Data from: International Atomic Energy Agency survey study with referring physicians on patient radiation exposure and its tracking: A prospective survey using a web based questionnaire
Rehani, Madan M.; Berris, Theocharis (2012), Data from: International Atomic Energy Agency survey study with referring physicians on patient radiation exposure and its tracking: A prospective survey using a web based questionnaire, Dryad, Dataset, https://doi.org/10.5061/dryad.3hq09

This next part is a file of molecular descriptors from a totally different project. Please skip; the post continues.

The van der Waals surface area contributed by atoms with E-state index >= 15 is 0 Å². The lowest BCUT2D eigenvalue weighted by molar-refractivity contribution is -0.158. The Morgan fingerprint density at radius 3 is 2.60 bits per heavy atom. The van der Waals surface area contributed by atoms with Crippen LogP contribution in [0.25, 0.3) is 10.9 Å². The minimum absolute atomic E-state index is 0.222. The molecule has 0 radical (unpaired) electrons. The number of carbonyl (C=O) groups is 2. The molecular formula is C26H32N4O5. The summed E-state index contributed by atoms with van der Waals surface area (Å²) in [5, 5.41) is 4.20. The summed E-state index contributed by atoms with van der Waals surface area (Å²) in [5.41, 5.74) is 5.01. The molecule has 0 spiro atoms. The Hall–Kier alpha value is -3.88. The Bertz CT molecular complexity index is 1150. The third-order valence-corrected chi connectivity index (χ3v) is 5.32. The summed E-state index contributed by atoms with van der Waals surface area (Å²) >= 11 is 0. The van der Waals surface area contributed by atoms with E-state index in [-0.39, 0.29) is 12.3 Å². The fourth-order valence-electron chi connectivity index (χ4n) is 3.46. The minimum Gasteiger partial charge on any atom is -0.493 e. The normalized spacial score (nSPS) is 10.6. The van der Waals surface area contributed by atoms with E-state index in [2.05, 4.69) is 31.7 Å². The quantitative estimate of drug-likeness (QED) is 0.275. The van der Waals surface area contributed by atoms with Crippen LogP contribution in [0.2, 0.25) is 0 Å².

OBJECTIVES: To assess the following themes among referring physicians: A. Importance of acquiring information about previous diagnostic exposures; B. Knowledge about radiation doses involved, familiarity with radiation units and, age related radiosensitivity; C. Opinion on whether patients should be provided information about radiation dose; and, D. Self-assessment of appropriateness of referrals. DESIGN: A prospective survey using a web based questionnaire. SETTING: International survey among referring physicians. PARTICIPANTS: Referring physicians from 28 countries. MAIN OUTCOME MEASURES: Knowledge, opinion and practice of the four themes of the survey. RESULTS: 728 responses from 28 countries (52.3% from developed and 47.7% from developing countries) indicated that while the vast majority (71.7%) of physicians feel that being aware of previous history of CT scans would always or mostly lead them to a better decision on referring patients for CT scans, only 43.4% often enquire about it. The majority of referring physicians (60.5%) stated that having a system that provides quick information about patient exposure history would be useful. The knowledge about radiation doses involved is poor, as only one-third (34.7%) of respondents chose the correct option of the number of chest x-rays with equivalence of a CT scan. 70.9% of physicians stated that they do not feel uncomfortable when patients ask about radiation risk from CT scans they prescribe. Most physicians (85.6%) assessed that they have rarely prescribed CT scans of no clinical use in patient management. CONCLUSIONS: This first ever multi-national survey among referring physicians from 28 countries indicates support for a system that provides radiation exposure history of the patient, demonstrates poor knowledge about radiation doses, supports radiation risk communication with patients and, mandatory provisions for justification of a CT examination.